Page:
WASHINGTON, Feb. 23, 2012 National results indicate that tree cover in urban areas of the United States is declining at a rate of about 4 million trees per year, according to a U.S. Forest Service study published recently in Urban Forestry & Urban Greening.
Tree cover in 17 of the 20 cities analyzed in the study declined while 16 cities saw increases in impervious cover, which includes pavement and rooftops. Land that lost trees was for the most part converted to either grass or ground cover, impervious cover or bare soil.
Of the 20 cities analyzed, the greatest percentage of annual loss in tree cover occurred in New Orleans, Houston and Albuquerque. Researchers expected to find a dramatic loss of trees in New Orleans and said that it is most likely due to the devastation of Hurricane Katrina in 2005. Tree cover ranged from a high of 53.9 percent in Atlanta to a low of 9.6 percent in Denver while total impervious cover varied from 61.1 percent in New York City to 17.7 percent in Nashville. Cities with the greatest annual increase in impervious cover were Los Angeles, Houston and Albuquerque.
"Our urban forests are under stress, and it will take all of us working together to improve the health of these crucial green spaces," said U.S. Forest Service Chief Tom Tidwell. "Community organizations and municipal planners can use i-Tree to analyze their own tree cover, and determine the best species and planting spots in their neighborhoods. It's not too late to restore our urban forests the time is now to turn this around."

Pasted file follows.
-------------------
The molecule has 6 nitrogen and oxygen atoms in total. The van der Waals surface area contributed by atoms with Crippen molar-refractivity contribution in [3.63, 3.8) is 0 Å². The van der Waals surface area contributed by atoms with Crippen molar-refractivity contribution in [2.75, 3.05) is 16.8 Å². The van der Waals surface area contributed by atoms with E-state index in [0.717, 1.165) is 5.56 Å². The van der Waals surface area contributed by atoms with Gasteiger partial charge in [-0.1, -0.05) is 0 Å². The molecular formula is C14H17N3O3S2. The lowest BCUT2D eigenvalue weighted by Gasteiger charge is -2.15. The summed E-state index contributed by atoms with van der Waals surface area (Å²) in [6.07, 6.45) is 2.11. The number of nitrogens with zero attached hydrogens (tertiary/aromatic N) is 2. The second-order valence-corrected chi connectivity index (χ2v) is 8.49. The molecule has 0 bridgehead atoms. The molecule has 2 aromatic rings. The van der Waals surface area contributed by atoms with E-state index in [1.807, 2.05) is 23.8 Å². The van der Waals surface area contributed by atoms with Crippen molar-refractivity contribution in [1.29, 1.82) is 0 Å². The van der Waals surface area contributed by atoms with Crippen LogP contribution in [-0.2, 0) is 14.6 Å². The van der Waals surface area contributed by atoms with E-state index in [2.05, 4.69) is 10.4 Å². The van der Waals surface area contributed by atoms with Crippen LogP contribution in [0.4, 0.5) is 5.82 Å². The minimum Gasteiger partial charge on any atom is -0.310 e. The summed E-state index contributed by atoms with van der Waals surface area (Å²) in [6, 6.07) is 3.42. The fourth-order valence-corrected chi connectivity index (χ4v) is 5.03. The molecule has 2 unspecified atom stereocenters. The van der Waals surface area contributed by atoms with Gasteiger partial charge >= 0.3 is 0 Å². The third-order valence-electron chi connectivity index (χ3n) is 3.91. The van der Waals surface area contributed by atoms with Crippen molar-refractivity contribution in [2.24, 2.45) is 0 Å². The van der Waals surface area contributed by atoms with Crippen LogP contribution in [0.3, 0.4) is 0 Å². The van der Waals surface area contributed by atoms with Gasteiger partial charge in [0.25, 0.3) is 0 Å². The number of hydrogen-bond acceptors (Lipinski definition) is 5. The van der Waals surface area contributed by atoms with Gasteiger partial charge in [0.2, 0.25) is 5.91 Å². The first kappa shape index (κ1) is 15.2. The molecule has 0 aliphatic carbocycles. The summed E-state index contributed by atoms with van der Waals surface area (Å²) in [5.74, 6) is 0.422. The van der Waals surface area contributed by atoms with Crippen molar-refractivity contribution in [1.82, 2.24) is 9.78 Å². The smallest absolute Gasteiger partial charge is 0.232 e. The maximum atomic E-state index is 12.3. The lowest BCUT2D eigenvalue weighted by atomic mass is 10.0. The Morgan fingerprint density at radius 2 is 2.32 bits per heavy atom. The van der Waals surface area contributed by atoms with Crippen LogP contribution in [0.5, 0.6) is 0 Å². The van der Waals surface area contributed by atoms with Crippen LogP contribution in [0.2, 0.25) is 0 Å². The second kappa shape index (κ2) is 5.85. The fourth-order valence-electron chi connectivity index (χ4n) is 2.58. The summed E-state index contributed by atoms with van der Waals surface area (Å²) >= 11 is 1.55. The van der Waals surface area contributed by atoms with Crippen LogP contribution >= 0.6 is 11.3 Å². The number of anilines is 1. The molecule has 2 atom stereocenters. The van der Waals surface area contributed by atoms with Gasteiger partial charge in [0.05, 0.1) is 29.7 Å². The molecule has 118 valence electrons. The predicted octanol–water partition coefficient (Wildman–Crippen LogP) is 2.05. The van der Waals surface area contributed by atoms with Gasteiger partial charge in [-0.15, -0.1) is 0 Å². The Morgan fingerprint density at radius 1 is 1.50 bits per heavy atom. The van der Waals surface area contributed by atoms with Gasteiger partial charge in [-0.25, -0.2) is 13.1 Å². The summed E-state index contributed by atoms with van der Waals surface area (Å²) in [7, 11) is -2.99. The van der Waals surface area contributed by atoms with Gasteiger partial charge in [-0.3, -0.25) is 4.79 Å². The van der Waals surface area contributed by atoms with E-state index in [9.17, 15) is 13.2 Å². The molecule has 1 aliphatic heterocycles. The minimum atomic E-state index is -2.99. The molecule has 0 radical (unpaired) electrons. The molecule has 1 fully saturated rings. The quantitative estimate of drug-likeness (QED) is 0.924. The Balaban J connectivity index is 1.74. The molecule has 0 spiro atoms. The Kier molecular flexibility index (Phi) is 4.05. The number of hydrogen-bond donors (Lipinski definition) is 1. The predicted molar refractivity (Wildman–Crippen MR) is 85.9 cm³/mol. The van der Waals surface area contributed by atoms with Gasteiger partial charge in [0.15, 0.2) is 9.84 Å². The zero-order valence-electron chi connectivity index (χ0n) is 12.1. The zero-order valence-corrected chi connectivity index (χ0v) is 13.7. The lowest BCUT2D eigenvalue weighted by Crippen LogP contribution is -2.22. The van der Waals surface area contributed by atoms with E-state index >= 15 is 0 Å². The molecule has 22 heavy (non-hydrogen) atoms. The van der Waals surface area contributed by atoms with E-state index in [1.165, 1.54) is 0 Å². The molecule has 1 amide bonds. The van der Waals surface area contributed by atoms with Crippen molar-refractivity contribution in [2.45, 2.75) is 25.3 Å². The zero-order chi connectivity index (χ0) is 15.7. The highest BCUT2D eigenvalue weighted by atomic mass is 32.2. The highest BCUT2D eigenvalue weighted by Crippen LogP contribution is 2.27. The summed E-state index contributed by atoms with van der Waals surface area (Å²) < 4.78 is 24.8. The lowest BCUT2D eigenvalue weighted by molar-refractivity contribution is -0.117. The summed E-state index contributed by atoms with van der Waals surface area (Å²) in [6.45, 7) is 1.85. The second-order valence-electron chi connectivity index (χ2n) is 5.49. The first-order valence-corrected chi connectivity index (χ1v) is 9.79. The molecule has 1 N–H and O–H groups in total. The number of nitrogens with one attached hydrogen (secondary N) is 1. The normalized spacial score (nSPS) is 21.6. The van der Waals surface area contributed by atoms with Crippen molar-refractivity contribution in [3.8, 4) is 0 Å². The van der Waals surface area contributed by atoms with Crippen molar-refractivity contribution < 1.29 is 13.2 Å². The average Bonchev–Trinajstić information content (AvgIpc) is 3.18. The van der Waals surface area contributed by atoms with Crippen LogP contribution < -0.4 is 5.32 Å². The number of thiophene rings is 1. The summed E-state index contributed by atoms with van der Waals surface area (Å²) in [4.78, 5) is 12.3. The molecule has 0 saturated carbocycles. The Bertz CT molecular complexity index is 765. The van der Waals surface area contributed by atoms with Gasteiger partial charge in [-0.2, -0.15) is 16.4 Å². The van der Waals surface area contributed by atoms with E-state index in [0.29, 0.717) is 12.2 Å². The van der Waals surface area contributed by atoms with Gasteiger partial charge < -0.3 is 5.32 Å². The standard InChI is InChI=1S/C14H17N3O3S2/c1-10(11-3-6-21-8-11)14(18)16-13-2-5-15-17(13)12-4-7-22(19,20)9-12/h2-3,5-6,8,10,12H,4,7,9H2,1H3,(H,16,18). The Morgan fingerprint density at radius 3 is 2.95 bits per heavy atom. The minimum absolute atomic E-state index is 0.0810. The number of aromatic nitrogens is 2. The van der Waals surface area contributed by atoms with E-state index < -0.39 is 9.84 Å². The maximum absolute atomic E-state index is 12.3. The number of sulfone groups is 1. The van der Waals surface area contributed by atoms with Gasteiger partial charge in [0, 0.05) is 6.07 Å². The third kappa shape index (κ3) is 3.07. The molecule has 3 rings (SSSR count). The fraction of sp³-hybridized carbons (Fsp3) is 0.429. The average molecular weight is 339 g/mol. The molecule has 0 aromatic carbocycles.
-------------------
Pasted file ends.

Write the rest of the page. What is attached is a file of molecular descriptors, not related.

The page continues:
The benefits derived from urban trees provide a return three times greater than tree care costs, as much as $2,500 in environmental services such as reduced heating and cooling costs during a tree's lifetime.
Forest researchers David Nowak and Eric Greenfield of the U.S. Forest Service's Northern Research Station used satellite imagery to find that tree cover is decreasing at a rate of about 0
|Contact: Jane Hodgins|
USDA Forest Service - Northern Research Station